James E. O'Neal /
05.10.2012 03:39PM
ATSC: Harris Exec Warns of Mobile DTV Delays
WASHINGTON: An executive with Harris Broadcast this week warned attendees at an industry meeting that broadcasters’ roll-out of Mobile DTV needs to move forward quickly or could risk becoming irrelevant.

“If we drag this out another two or three years, it will definitely be too late,” said Jay Adrick, vice president of broadcast technology at Harris Broadcast at the annual meeting of the Advanced Television Systems Committee in Washington this week. Adrick has been heavily involved in the development of the standard but said that remaining issues such as business models need to be formulated soon.

“The fact is that we’ve learned a lot in the first demonstrations of this technology and we rushed to get a standard out there and did a great job except there were some things related to be business model that we forgot,” he said. “Once those ingredients have been blended with the basic system I think we’ve got a very compelling story for the public.”  

Mobile DTV was one of several items on the list of subjects the standards association tackled during its annual meeting on May 8, which also included the move to more efficient compression methodologies, enhanced audio delivery, and a “next-generation” global television standard. Featured speakers included Dr. Leonardo Chiariglione, MPEG founder and CEO of CEDEO; Mark Richer, ATSC president; and Brian Markwalter, vice president of research and standards for the Consumer Electronics Association.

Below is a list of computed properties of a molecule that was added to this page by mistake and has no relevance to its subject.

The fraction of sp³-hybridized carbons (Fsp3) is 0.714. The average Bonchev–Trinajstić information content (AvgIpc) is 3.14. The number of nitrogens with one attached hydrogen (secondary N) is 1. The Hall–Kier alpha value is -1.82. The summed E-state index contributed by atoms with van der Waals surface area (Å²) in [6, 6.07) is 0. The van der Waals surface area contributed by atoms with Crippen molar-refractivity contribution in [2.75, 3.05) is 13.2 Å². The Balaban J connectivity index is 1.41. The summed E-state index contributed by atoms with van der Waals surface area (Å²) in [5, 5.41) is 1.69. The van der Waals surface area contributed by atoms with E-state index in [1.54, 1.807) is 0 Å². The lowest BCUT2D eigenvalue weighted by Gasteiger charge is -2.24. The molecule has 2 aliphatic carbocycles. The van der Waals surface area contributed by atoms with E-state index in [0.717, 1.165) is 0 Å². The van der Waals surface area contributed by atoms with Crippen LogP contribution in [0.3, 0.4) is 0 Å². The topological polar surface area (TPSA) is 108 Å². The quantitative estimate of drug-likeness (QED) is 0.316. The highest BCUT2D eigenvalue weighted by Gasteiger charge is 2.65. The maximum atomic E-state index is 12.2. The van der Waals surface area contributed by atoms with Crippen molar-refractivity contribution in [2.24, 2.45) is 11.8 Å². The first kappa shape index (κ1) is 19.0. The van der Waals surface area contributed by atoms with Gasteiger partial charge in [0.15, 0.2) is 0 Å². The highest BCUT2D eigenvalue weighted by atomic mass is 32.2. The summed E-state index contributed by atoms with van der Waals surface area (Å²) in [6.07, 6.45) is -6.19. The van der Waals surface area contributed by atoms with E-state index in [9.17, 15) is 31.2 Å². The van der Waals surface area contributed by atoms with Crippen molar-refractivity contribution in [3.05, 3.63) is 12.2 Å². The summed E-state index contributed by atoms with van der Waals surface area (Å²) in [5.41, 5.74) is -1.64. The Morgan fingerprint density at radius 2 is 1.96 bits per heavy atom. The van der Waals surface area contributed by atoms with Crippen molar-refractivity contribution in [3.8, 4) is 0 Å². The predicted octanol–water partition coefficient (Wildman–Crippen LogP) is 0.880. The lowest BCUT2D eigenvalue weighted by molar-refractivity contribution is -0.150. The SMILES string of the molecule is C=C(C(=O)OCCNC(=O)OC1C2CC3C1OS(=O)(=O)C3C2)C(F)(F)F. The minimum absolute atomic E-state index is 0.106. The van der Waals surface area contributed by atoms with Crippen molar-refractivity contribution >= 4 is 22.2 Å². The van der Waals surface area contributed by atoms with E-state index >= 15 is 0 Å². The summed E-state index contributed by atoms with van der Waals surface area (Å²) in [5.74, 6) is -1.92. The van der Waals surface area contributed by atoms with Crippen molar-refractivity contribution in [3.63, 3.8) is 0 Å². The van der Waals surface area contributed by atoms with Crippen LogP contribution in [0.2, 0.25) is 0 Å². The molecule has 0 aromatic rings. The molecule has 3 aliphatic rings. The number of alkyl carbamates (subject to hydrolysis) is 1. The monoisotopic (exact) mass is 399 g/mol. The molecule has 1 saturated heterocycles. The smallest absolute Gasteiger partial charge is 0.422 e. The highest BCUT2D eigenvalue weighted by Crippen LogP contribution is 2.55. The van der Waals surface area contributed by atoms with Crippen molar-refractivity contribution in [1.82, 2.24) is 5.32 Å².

The panel discussion on mobile DTV examined numerous aspects of the platformF as it exists today, including implementation of reception capability in cellphones, user feedback and marketing information provided by the system, its place in emergency situations, and more. In addition to Adrick, the panel was moderated by Dave Arland, president of Arland Communications, and also featured industry leaders Erik Moreno, senior vice president of corporate development for the Fox Networks Group and co-general manager of Mobile Content Venture; John Lawson, executive director of the Mobile 500 Alliance; James Kutzner, chief engineer at PBS; and Bill Livek, chief executive officer of Rentrak.  

Panelists admitted that there were still difficulties to be overcome in the area of public acceptance of the new service. Adrick noted that there are now 125 TV stations providing some 200 Mobile DTV program services in more than 40 U.S. markets. He observed that perhaps the greatest difficulty in garnering consumer acceptance is lack of Mobile DTV viewing devices.  

“The big point yet to resolve is to get receivers out there,” said Adrick. “Once we have that, we have accomplished the major portion of our rollout.”
 
(Image of Jay Adrick courtesy of the ATSC)


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1.
Posted by: Anonymous
Thu, 05-10-2012 - 6:47PM Report Comment
Free content, please.
2.
Posted by: Steve Symonds
Thu, 05-10-2012 - 5:28PM Report Comment
Is anyone going to give away receivers? Let me see a show of hands please...As I thought, no one is going to give away receivers. That said, Adrick has this exactly backwards. The big point is to give consumers a good reason to buy receivers. It's called content! Come up with a compelling bundle of content that's reasonably priced and people will buy receivers. And by "compelling" I don't mean the "special mobile channel" mush FLO TV spent millions of dollars on. I don't mean the pablum MobiTV has cobbled together. The content people will buy isn't a mystery folks.






 
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